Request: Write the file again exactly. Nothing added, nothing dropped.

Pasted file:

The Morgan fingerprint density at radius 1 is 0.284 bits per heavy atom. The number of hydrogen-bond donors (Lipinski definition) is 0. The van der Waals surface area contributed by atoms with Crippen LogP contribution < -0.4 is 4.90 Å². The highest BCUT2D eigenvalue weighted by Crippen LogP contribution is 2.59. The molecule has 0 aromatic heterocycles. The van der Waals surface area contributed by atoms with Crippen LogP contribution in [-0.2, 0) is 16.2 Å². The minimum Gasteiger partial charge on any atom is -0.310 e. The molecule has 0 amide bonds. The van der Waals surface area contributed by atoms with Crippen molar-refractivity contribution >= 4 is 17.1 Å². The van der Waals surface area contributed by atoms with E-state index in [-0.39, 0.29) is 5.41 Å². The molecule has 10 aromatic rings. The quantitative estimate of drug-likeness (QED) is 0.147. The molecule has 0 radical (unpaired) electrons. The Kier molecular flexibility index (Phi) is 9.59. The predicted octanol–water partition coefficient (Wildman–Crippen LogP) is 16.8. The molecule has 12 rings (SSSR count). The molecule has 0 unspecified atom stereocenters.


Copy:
The Morgan fingerprint density at radius 1 is 0.284 bits per heavy atom. The number of hydrogen-bond donors (Lipinski definition) is 0. The van der Waals surface area contributed by atoms with Crippen LogP contribution < -0.4 is 4.90 Å². The highest BCUT2D eigenvalue weighted by Crippen LogP contribution is 2.59. The molecule has 0 aromatic heterocycles. The van der Waals surface area contributed by atoms with Crippen LogP contribution in [-0.2, 0) is 16.2 Å². The minimum Gasteiger partial charge on any atom is -0.310 e. The molecule has 0 amide bonds. The van der Waals surface area contributed by atoms with Crippen molar-refractivity contribution >= 4 is 17.1 Å². The van der Waals surface area contributed by atoms with E-state index in [-0.39, 0.29) is 5.41 Å². The molecule has 10 aromatic rings. The quantitative estimate of drug-likeness (QED) is 0.147. The molecule has 0 radical (unpaired) electrons. The Kier molecular flexibility index (Phi) is 9.59. The predicted octanol–water partition coefficient (Wildman–Crippen LogP) is 16.8. The molecule has 12 rings (SSSR count). The molecule has 0 unspecified atom stereocenters.